Ukrainian Hackers Honey Trapped Russian Soldiers By Using Fake Profiles Of Women: Report

In order to deceive Russian soldiers into giving their whereabouts, Ukrainian hackers allegedly constructed fake accounts of attractive women.

Ukrainian Hackers Honey Trapped Russian Soldiers By Using Fake Profiles Of Women: Report

Due to Moscow's invasion of Ukraine, there has never before been such a large-scale cyber conflict.

The Ukraine-Russia marathon war has been going on for the last six months, and the consistent battle has given war fatigue to soldiers and citizens. The war is being waged not only on the battlefield by soldiers but also in the digital landscape by hackers.

According to a report by the Financial Times, Ukrainian hackers used fake accounts showing photos of attractive women to lure Russian soldiers into giving them location, which they then forwarded to the Ukrainian military.

Nikita Knysh, a 30-year-old IT expert from Kharkiv, told the Financial Times that he intended to use his hacking abilities to support his country when Russia's invasion started on February 24th of this year.

He enlisted additional hackers and started an organisation known as Hackyourmom, which currently has 30 hackers from all over the nation, the Financial Times reported.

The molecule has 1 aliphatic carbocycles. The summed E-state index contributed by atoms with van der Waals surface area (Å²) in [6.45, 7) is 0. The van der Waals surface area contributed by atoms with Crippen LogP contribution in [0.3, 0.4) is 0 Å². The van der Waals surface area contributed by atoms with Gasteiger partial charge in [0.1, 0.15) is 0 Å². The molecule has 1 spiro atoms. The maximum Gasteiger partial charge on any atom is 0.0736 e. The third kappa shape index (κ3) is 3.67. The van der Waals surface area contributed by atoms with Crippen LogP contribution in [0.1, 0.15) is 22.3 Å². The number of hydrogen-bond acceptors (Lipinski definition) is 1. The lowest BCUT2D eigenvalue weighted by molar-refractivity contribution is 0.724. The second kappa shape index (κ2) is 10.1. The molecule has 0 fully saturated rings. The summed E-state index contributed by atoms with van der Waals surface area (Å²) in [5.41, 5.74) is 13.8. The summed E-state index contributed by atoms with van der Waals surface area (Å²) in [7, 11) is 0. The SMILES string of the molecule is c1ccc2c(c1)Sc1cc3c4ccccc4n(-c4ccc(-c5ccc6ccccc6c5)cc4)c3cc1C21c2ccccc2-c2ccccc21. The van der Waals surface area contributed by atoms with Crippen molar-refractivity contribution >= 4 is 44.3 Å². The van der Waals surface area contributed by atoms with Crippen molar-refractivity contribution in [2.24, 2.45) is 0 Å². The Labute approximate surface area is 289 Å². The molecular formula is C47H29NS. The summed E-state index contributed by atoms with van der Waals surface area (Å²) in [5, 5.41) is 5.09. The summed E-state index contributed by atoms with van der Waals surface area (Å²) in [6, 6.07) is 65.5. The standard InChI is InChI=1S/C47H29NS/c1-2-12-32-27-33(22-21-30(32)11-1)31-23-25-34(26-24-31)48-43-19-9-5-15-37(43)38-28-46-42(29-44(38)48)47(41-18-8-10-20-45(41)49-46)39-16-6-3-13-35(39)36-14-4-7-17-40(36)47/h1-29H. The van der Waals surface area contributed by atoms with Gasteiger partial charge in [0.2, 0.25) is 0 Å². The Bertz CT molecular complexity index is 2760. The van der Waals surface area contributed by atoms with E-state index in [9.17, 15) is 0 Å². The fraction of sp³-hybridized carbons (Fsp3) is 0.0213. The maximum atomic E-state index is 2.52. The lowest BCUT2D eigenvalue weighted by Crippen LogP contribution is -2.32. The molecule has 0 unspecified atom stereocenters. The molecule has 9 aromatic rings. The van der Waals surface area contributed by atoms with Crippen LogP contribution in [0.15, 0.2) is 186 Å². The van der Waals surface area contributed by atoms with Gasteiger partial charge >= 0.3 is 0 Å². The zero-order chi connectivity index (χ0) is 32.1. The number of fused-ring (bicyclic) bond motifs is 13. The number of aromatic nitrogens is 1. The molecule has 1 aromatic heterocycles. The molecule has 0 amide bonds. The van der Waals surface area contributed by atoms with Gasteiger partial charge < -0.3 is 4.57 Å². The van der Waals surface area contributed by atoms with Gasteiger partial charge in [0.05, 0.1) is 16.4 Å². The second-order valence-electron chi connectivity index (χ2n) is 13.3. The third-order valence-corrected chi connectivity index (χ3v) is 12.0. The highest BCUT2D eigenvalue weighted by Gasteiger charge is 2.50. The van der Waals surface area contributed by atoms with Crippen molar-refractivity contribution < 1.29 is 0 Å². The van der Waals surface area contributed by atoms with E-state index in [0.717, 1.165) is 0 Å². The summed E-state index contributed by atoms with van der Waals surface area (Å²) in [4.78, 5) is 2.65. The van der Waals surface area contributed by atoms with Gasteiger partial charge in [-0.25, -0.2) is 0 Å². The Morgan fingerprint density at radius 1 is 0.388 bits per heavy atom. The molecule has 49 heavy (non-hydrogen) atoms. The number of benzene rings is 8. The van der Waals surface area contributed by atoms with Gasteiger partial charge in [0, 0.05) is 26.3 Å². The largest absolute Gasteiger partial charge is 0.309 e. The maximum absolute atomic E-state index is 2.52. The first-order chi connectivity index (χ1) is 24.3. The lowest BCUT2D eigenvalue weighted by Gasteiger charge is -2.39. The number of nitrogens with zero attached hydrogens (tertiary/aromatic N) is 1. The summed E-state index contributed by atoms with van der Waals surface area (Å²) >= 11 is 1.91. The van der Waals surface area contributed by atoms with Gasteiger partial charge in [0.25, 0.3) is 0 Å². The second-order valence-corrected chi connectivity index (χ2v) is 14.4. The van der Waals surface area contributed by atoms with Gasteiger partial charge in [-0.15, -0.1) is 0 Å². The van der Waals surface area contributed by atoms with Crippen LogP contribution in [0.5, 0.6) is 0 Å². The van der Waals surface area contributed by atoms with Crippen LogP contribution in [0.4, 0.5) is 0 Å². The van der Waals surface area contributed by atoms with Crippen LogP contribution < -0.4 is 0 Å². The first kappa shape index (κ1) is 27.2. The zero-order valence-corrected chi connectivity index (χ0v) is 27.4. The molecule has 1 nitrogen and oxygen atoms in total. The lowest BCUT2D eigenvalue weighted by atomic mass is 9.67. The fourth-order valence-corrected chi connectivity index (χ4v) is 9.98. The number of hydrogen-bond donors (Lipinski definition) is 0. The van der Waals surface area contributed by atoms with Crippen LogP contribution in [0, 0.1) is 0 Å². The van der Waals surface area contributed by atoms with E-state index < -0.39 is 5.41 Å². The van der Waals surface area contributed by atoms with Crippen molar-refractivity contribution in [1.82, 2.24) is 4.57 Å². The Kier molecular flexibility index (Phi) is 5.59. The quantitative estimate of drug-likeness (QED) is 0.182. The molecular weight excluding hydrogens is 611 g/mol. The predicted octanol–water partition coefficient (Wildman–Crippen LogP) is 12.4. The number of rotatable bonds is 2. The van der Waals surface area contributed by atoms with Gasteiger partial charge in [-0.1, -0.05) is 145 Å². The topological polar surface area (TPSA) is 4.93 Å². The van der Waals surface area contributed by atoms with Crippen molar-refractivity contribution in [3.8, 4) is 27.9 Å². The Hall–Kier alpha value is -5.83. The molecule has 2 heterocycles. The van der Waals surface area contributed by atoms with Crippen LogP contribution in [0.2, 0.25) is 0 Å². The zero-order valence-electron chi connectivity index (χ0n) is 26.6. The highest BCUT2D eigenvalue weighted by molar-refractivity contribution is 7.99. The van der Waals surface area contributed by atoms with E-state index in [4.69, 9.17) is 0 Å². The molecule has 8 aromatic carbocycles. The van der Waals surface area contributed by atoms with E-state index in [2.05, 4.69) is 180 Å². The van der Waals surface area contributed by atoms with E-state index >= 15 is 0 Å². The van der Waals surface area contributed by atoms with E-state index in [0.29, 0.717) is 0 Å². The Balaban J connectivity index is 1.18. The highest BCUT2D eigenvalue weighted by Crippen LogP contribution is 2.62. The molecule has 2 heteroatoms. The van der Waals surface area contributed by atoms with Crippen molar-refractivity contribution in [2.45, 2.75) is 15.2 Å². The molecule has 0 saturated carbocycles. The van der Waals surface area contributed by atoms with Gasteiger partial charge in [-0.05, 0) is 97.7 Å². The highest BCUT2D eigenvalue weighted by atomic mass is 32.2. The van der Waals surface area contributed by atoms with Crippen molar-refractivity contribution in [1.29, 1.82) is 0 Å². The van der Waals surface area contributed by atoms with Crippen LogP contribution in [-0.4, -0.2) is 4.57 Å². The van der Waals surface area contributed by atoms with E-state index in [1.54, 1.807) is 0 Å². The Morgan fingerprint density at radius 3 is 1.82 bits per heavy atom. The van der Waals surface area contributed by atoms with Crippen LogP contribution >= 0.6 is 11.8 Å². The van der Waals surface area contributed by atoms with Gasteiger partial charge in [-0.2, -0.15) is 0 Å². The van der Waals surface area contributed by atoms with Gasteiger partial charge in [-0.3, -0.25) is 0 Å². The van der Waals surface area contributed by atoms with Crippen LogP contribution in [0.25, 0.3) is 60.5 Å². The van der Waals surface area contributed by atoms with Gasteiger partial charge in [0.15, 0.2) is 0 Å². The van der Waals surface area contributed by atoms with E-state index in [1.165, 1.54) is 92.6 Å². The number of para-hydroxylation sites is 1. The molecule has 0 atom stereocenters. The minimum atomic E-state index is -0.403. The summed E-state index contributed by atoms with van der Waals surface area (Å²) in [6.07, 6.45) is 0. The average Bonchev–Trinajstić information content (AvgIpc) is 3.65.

He claimed that they tricked Russian soldiers in Melitopol last month by setting up fake identities and posing as attractive ladies on several social media networks, including Telegram.

According to Knysh, the hackers were able to get to know Russian soldiers and eventually get them to give pictures of themselves fighting.

The hackers were able to determine that the soldiers' photos had been taken from a remote Russian military base close to the seized city of Melitopol in southern Ukraine once the soldiers had sent them.

Due to Moscow's invasion of Ukraine, there has never before been such a large-scale cyber conflict. Numerous government-sponsored teams used the chaos to concentrate on their rivals, and criminal groups used it as cover to carry out ransomware heists.

Stories of the hacks they committed against Russian businesses and the Russian government have spread online globally.

Not all of Knysh's claims could be corroborated, but the Financial Times spoke to law enforcement officials and other hackers who stood by him and examined photographs, videos, and log records that corroborated some of his claims.

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